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  • Writer's pictureJulia Brady

Unexpected Resiliency

Like many parents right now, a big part of parenting duties is looking for different ways to keep kids entertained and not at each other’s throats during "coronalife". I am grateful for the community of parents sharing ideas on Facebook, and for entertainers on YouTube helping us find humor in all this. From Chicago Mayor Lori Lightfoot’s “Just Stay Home” PSA to my new favorite singer Chris Mann’s rendition of Billy Ray Cyrus and Adele tunes, I have found a few outlets to counter the underlying stress with an occasional laugh.

This time of shelter-in-place has also become an opportunity for my boys to learn a lot more about me. Pre-COVID, it’s likely most kids viewed parents as chauffeurs, social coordinators, cooks and homework slave-drivers. They didn’t pay attention to what parents might actually be interested in or good at. However, that dynamic changed when mom, dad and brother became my son's entire social life.

My boys have learned that mom knows how to cook more than three things, and that she is much better at cleaning dishes than the sinks and toilets the cleaning lady used to tackle. They’ve learned that mom was on the Math Bowl team in junior high, that her first kiss was from a boy who went on to become an Emmy award winning weather anchor and that she was “most improved” on her high school’s new soccer team, formed as part of Title IX’s expansion.

My boys have also realized that they are living through a unique time in history, something that will shape them and create powerful memories. When we discovered that spring break would be spent sheltering in place, we needed to figure out how to create some fun to balance the frustration we were all feeling. That started with a list of movies to watch. For my 7th grader, this is pretty much anything with Tom Hanks. Although he had in mind historical dramas like Saving Private Ryan and Apollo 13, Sleepless in Seattle is what I was able to rent at the library just hours before it closed indefinitely.

Knowing that my son loves learning about historical moments in US history, I also grabbed Argo from the library. It sat by the TV for weeks, and when we couldn’t decide what to download next on Amazon Prime, it was time to watch this movie about a time in US history that my boys knew nothing about. I had seen Argo when it first came out in 2012, and watching it again gave me a rush of memories from a childhood spent in suburban Washington, DC. The footage of gas lines, President Carter and the Iranian hostage crisis with yellow ribbons on trees took me back to my own experience as a 5th grade. When I shared this with my sons, they were intrigued.

Living in the shadows of Washington, DC in elementary school was thrilling and at times terrifying. Throughout the 70’s we were never quite sure if the Soviet Union would decide to bomb the White House after all, and fallout shelters were a constant reminder of the tenuous nature of the Cold War. 1979 was a year marked with unforgettable challenges in the US. I have indelible memories of the Three Mile Island meltdown a few hours away in Harrisburg, hours spent in gas lines in the station wagon, and footage on the evening news of Iranians storming the US embassy in Tehran.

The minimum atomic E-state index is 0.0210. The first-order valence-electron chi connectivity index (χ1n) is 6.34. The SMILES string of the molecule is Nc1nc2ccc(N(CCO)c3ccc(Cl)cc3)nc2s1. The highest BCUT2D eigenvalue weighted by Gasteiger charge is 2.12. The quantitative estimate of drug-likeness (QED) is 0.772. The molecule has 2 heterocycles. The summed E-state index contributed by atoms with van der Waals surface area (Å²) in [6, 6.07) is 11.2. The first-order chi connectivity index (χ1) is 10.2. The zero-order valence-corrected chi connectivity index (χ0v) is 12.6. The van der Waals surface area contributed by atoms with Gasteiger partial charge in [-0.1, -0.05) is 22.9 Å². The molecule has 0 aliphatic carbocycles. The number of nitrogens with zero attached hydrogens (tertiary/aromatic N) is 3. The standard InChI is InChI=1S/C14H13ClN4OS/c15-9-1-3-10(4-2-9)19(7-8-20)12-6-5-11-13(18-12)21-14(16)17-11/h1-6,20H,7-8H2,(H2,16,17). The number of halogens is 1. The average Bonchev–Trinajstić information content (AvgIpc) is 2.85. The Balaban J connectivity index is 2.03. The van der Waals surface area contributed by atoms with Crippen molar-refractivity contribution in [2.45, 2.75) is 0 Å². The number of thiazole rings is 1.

My own experience is also a reminder of how quickly things can change again, shifting the rhythm of our lives to yet another “new normal.” 1980 marked the end of a tumultuous year in the US, and a new beginning for the Brady family with our move from Arlington, Virginia to Lexington, Kentucky. President Carter was replaced with President Reagan, and my pageboy haircut was replaced with a feeble attempt at a Farrah Fawcett.

My boys could hardly believe these were things I lived through, and it helps them to view what they are experiencing now in a different light. In a matter of days, they had to adjust to elearning and band classes via Zoom. Cell phones that were previously a luxury became a lifeline to friends. They learned to be a little more self-reliant around the house, recognizing that while mom or dad was around more, they had their own Zoom meetings to attend to.

While the middle school play won’t be performed this spring and it’s unlikely that my Boy Scout will get to go on his first parent-free sleepaway camp, my boys are managing to roll with disappointments large and small. Despite frustrations with this present reality, they are learning not to take things for granted. They've shown maturity in unexpected ways, and have learned to support one another and their mom during a time of uncertainty. They are also creating memories that will not soon fade, and I'm optimistic that some will be fond ones. And I am learning too. Learning that my 11 and 13 year-old boys are far more resilient than I ever imagined.

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